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Cradle of Imperialism: Sapporo Agricultural College and the Transnational Exchange of Colonial Knowledge
Linnéuniversitetet, Fakulteten för konst och humaniora (FKH), Institutionen för kulturvetenskaper (KV). (Centre for Concurrences in Colonial and Postcolonial Studies)ORCID-id: 0000-0003-4041-6150
2017 (Engelska)Ingår i: EAJS2017 : 15th International Conference of the European Association for Japanese Studies: Lisbon, August 30 - September 2, 2017, 2017Konferensbidrag, Enbart muntlig presentation (Övrigt vetenskapligt)
Abstract [en]

Long featured in history textbooks, the story of William Smith Clark is familiar to most Japanese. Clark, the founding president of Massachusetts Agricultural College, was hired in 1876 by the Kaitakushi to establish a comparable institution in Hokkaidō. At Sapporo Agricultural College (SAC), Clark’s charisma, educational zeal, and his conversion of many students to Christianity became legendary. Many early SAC students, including Uchimura Kanzō, Satō Shōsuke and Nitobe Inazō, went on to become influential leaders. Clark’s legacy is most famously encapsulated in his supposed parting words, “Boys, be ambitious!” dramatically delivered from horseback before he rode off into the sunset.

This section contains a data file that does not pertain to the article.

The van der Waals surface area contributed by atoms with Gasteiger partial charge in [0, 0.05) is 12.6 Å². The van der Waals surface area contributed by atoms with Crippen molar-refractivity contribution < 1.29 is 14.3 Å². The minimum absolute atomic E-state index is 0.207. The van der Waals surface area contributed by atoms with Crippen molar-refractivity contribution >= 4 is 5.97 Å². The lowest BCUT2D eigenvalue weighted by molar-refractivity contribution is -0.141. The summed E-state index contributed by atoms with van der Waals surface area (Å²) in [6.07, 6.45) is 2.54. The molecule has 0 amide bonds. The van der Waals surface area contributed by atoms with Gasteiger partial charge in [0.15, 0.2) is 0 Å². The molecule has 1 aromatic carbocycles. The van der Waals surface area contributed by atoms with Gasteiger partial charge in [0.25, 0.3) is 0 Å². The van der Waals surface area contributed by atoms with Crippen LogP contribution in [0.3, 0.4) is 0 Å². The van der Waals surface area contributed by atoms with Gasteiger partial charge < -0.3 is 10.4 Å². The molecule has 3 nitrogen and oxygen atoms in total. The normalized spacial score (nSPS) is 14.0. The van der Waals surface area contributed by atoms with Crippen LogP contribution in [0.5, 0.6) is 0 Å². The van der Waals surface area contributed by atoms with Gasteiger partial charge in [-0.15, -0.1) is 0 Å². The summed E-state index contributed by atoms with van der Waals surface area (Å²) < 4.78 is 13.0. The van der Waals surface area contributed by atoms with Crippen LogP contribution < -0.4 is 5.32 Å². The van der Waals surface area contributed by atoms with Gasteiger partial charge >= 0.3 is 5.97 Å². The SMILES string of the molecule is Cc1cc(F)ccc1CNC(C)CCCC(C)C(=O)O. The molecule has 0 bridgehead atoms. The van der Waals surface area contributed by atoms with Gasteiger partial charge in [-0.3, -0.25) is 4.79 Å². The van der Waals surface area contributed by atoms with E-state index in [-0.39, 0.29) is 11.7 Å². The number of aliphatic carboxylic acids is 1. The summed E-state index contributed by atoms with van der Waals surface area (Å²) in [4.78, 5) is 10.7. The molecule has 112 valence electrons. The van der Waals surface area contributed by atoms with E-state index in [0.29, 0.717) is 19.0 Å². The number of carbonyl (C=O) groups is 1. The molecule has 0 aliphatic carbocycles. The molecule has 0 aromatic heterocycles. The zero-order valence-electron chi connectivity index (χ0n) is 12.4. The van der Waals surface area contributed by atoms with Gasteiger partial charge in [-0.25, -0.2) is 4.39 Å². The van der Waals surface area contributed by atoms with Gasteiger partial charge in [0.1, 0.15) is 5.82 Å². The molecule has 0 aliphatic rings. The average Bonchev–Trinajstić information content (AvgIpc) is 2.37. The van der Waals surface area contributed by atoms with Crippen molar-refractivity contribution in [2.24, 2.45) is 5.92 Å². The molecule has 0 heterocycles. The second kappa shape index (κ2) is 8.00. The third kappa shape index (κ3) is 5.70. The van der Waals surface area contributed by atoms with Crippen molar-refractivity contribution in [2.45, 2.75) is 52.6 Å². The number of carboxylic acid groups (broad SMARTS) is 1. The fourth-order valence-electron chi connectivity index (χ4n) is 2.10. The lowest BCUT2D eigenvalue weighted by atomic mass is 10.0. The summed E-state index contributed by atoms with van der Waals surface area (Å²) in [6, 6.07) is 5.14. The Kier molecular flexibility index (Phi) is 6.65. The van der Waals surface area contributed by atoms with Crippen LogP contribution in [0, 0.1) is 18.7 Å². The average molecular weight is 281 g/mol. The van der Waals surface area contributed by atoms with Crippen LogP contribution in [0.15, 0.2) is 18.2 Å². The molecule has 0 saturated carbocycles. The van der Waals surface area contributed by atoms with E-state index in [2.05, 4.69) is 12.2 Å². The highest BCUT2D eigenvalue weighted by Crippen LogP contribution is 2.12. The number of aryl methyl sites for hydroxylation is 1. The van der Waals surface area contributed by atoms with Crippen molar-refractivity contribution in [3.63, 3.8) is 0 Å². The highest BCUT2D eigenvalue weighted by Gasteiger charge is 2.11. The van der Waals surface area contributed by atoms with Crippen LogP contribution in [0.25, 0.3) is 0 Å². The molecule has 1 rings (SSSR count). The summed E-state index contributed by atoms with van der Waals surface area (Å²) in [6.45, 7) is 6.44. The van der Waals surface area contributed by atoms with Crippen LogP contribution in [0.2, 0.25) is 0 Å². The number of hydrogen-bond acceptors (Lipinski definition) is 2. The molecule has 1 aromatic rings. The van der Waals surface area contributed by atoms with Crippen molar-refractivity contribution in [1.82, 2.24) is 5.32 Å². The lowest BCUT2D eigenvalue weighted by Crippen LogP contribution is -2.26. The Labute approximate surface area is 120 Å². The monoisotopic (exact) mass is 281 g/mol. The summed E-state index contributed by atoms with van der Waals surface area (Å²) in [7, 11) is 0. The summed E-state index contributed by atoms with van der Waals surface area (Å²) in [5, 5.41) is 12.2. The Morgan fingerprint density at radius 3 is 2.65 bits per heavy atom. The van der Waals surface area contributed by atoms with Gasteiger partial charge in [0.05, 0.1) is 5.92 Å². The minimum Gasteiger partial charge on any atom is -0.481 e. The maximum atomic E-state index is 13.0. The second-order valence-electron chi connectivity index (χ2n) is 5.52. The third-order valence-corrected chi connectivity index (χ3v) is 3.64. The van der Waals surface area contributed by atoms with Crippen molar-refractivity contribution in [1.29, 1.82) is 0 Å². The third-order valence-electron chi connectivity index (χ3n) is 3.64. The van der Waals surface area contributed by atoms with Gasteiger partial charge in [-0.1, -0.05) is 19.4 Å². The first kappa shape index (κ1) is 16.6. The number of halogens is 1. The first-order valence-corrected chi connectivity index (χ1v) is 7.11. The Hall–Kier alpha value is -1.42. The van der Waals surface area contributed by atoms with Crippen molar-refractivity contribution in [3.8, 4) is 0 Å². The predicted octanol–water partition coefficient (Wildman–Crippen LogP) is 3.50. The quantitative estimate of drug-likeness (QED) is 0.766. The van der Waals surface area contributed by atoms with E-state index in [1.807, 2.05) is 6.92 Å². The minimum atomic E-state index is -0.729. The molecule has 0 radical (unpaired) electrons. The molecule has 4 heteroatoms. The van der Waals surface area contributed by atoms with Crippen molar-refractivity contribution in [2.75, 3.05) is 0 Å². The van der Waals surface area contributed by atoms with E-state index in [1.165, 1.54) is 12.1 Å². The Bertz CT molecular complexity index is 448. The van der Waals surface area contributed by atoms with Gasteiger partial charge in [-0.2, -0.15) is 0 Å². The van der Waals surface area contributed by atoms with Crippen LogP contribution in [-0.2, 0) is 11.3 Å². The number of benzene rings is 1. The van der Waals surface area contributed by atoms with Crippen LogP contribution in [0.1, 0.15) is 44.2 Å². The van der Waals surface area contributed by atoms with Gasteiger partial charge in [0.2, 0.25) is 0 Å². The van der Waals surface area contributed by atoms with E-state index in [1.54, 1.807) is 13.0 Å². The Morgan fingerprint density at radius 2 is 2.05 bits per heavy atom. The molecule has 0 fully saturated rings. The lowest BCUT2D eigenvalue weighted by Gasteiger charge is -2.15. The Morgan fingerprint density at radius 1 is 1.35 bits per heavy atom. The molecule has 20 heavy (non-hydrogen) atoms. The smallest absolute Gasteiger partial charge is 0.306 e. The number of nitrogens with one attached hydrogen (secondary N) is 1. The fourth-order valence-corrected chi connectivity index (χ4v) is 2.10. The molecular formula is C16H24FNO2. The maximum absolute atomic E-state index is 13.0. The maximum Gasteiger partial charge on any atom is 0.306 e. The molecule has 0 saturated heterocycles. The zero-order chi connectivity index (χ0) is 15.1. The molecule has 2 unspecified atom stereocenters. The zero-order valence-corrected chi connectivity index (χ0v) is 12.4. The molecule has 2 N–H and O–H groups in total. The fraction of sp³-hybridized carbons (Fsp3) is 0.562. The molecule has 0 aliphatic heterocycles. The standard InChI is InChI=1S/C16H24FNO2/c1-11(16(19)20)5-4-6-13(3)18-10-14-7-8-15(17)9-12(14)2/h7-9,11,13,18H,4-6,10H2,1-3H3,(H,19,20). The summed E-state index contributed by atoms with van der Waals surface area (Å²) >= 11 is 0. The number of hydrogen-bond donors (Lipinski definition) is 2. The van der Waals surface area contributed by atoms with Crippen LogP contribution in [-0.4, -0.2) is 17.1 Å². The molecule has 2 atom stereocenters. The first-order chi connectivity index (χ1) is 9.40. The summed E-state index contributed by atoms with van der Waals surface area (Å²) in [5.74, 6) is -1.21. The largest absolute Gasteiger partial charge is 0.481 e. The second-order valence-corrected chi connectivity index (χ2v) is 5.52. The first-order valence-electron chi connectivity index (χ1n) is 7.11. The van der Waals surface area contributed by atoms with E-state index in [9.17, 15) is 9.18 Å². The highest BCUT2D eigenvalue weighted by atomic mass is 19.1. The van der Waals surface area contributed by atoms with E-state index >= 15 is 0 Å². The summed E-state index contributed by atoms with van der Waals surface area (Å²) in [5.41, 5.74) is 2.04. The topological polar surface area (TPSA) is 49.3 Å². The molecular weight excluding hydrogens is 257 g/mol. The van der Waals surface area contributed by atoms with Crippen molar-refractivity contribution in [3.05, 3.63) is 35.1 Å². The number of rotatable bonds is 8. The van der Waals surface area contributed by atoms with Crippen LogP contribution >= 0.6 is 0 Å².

Far less well-known is the significant role that SAC played in the formation of Japanese imperialism. Despite Clark’s high profile and the plethora of biographical works about him, his tenure at SAC has never been analyzed from a postcolonial perspective. This is no doubt in part because Hokkaidō is seldom discussed in colonial terms despite the systematic dispossession of the Ainu using colonial technologies that its settlement involved. Hokkaidō became a model for Japan’s later colonial ventures, with many of SAC’s early students serving as leading colonial administrators. Most notably, Nitobe Inazō worked for the government general of Taiwan before becoming Tokyo Imperial University’s first professor of colonial studies, a new academic discipline that had debuted at SAC.

This paper will investigate how Clark and one of his successors as president of SAC, David Pearce Penhallow, served as conduits for the transmission of colonial knowledge between Japan and the United States. Letters, newspaper articles and their published work reveals that both had a strong anthropological interest in the Ainu that was profoundly influenced by the colonial thought of the age. Both men not only spread such ideas and worldviews to their Japanese students but also defended Japanese expansionism after their return to the United States. The paper will conclude with a discussion of what terms Clark, Penhallow and Meiji leaders used to describe Hokkaidō – a “frontier”, “colony” or other kind of territory – and what this can tell us about their mindset and intentions.

Ort, förlag, år, upplaga, sidor
2017.
Nyckelord [en]
Sapporo Agricultural College, Japanese colonialism, settler colonialism, Ainu, William Smith Clark, David Pearce Penhallow
Nationell ämneskategori
Historia
Forskningsämne
Humaniora, Historia
Identifikatorer
URN: urn:nbn:se:lnu:diva-68008OAI: oai:DiVA.org:lnu-68008DiVA, id: diva2:1142033
Konferens
EAJS2017 : 15th International Conference of the European Association for Japanese Studies
Tillgänglig från: 2017-09-18 Skapad: 2017-09-18 Senast uppdaterad: 2018-11-16Bibliografiskt granskad

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Totalt: 57 träffar
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